Edinburgh University will return a set of nine human skulls to their homeland of Sri Lanka in a repatriation ceremony today.
The skulls, thought to be over 200 years old, were taken from their place of origin more than a century ago.
They will be presented to Wanniya Uruwarige, chief of the jungle-dwelling Vedda people, after anatomy researchers at the University agreed to the Vedda’s claim as the earliest inhabitants of Sri Lanka.
Chief Wanniya Uruwarige will attend the presentation at the University’s Playfair Library in Vedda dress of a knee-length sarong and holding a traditional axe.
The Vedda plan to display the skulls in a collection that will showcase their history as traditional hunter-gatherers and forest-dwellers.
The Vedda have experienced major disruption to their way of life due to civil war and land loss, and researchers suggest that the traditional life of the group may not continue for more than two generations.
Chief Wanniya Uruwarige, said: “The dead are very important in Vedda society.
“Every year we hold a special ceremony to honour those who are no longer with us.
“Even though these remains have been in Edinburgh for many years, their spirits have remained with us in Sri Lanka.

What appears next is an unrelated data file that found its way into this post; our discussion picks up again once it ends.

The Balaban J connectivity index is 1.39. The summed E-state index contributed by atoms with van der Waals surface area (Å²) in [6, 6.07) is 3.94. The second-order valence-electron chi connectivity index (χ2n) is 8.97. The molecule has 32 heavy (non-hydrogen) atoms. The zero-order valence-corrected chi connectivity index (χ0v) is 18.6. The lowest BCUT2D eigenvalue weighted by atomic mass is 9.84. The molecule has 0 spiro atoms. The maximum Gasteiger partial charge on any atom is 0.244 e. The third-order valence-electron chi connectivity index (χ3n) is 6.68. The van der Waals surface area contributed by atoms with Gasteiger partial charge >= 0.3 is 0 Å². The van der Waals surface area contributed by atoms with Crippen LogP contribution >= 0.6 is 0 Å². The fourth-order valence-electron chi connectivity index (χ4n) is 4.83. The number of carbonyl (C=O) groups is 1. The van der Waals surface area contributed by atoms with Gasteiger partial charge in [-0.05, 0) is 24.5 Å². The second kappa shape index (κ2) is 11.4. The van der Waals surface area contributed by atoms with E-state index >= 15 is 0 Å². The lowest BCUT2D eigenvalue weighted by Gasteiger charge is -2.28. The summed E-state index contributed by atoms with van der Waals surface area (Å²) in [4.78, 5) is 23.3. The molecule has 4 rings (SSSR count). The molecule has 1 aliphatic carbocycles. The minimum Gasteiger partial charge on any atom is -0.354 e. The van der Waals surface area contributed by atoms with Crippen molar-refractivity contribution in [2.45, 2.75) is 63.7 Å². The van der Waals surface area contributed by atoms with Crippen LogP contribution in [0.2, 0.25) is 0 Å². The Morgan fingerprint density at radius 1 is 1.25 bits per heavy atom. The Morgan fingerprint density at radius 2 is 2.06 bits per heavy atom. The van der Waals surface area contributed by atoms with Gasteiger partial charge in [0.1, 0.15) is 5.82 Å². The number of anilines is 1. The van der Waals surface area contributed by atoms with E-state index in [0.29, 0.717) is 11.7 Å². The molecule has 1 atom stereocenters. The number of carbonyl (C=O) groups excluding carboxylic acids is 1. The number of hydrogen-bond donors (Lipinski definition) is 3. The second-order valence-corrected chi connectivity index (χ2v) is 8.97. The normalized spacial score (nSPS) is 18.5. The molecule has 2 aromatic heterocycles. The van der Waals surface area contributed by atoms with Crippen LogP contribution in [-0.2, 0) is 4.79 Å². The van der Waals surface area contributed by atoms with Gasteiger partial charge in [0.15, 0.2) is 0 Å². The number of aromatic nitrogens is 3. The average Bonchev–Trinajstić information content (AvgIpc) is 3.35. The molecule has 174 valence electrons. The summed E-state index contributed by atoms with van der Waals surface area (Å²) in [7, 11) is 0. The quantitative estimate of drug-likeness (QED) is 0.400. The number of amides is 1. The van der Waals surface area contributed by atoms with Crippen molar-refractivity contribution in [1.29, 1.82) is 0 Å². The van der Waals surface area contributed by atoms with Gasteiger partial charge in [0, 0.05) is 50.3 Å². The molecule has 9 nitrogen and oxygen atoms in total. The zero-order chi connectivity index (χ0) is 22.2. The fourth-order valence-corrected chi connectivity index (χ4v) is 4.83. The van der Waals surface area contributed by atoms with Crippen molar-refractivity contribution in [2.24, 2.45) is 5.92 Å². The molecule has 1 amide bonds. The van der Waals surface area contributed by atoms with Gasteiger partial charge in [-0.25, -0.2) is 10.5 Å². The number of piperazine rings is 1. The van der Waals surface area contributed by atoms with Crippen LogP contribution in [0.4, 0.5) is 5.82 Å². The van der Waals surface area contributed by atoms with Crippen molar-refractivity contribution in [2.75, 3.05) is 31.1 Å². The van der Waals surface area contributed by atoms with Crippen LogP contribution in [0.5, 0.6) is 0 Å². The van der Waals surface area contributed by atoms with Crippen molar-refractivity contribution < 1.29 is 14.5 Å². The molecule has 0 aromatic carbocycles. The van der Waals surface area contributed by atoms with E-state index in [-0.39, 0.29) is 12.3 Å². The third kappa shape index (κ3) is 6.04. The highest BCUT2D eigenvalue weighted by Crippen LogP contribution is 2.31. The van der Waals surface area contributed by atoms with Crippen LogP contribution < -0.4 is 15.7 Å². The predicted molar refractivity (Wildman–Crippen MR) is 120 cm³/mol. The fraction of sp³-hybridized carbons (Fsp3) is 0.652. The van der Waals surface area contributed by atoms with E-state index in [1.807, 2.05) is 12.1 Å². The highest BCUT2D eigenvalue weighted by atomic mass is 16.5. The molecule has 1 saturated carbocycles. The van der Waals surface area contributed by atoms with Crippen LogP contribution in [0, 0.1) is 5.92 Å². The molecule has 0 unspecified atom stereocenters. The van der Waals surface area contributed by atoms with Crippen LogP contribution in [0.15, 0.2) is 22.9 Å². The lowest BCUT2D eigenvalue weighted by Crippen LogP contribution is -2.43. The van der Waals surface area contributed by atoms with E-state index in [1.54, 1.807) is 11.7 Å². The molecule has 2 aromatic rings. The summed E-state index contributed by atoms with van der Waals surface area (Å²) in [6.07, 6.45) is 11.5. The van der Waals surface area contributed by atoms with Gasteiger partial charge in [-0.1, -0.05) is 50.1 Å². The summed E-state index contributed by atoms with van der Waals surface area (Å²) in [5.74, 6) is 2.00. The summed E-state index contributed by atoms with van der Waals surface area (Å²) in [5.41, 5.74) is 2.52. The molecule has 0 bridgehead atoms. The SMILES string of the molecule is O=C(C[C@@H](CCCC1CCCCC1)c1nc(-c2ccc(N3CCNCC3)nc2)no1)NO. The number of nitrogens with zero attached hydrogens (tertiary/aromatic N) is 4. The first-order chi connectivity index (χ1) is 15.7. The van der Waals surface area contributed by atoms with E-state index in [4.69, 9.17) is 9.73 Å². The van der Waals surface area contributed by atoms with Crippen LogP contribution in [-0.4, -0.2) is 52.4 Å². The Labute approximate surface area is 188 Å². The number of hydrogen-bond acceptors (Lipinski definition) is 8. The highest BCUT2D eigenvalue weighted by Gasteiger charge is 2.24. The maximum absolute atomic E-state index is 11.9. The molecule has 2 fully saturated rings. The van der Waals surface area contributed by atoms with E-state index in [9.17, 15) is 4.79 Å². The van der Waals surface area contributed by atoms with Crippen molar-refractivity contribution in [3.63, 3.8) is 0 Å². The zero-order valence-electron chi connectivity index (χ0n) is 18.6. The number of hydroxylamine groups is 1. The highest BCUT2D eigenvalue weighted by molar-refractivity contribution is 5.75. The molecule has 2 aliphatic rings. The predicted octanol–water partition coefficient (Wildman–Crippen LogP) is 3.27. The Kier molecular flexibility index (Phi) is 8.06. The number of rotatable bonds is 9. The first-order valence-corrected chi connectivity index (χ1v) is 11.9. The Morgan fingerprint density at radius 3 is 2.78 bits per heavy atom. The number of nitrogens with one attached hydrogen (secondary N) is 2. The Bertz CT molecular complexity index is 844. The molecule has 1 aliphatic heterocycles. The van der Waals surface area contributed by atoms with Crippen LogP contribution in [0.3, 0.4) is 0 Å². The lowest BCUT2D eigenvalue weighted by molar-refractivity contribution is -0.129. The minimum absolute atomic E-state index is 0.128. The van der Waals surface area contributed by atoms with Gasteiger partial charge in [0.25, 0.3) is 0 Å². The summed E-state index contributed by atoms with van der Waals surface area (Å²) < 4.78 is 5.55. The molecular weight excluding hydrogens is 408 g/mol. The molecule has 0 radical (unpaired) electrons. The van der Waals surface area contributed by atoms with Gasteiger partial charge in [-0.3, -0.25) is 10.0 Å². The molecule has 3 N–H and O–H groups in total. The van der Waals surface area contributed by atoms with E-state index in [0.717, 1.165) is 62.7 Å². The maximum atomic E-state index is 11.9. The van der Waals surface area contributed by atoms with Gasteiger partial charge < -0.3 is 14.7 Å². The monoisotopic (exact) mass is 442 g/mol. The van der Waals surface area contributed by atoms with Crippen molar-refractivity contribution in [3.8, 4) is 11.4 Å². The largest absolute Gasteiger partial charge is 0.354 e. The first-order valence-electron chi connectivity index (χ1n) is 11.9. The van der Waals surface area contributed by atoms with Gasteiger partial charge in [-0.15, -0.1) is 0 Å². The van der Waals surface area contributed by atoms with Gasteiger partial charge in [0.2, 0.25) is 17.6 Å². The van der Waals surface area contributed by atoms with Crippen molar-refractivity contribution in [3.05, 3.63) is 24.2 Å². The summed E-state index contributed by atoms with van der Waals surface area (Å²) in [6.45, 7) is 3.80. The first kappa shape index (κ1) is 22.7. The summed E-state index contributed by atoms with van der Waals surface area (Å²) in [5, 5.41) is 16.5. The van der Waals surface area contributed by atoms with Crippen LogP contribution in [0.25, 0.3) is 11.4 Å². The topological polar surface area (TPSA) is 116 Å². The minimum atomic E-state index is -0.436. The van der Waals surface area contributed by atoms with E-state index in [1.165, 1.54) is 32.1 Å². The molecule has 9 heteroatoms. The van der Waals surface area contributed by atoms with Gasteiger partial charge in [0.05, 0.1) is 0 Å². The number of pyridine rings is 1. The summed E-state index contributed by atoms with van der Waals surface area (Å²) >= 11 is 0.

“This reuniting of spirits and physical remains – for which I thank the University – is a very special moment for my people.”
Professor Tom Gillingwater, Chair of Anatomy at the University of Edinburgh, said: “We are delighted to welcome the Vedda tribespeople to Edinburgh and mark the return of their ancestral remains.
“Our vast and diverse collection is often used in research breakthroughs and teaching.
“We are pleased to be able to return these culturally-important artefacts to help ensure the Vedda’s legacy endures for generations to come.
The ceremony marks the end of a study by Anatomy researchers at Edinburgh University and researchers at the Max Planck Institute for Science of Human History in Germany, which confirmed the Vedda as Sri Lanka’s earliest inhabitants.
Edinburgh University has a 12,000-strong collection of anatomical remains on display at the Anatomical Museum.
They are now used for research into the history of genetics, diet and the movement of people.
This is the first major repatriation event held at the University since an ear bone was returned to the Ngarrindjeri indigenous people of Australia in 2008.
The bone had been taken from the British colony of Australia more than a hundred years previously.
Museums across the UK are facing requests for the return of treasures taken from their country of origin, including neanderthal skulls, pyramid stones and the remains of a giant sloth found in Chile.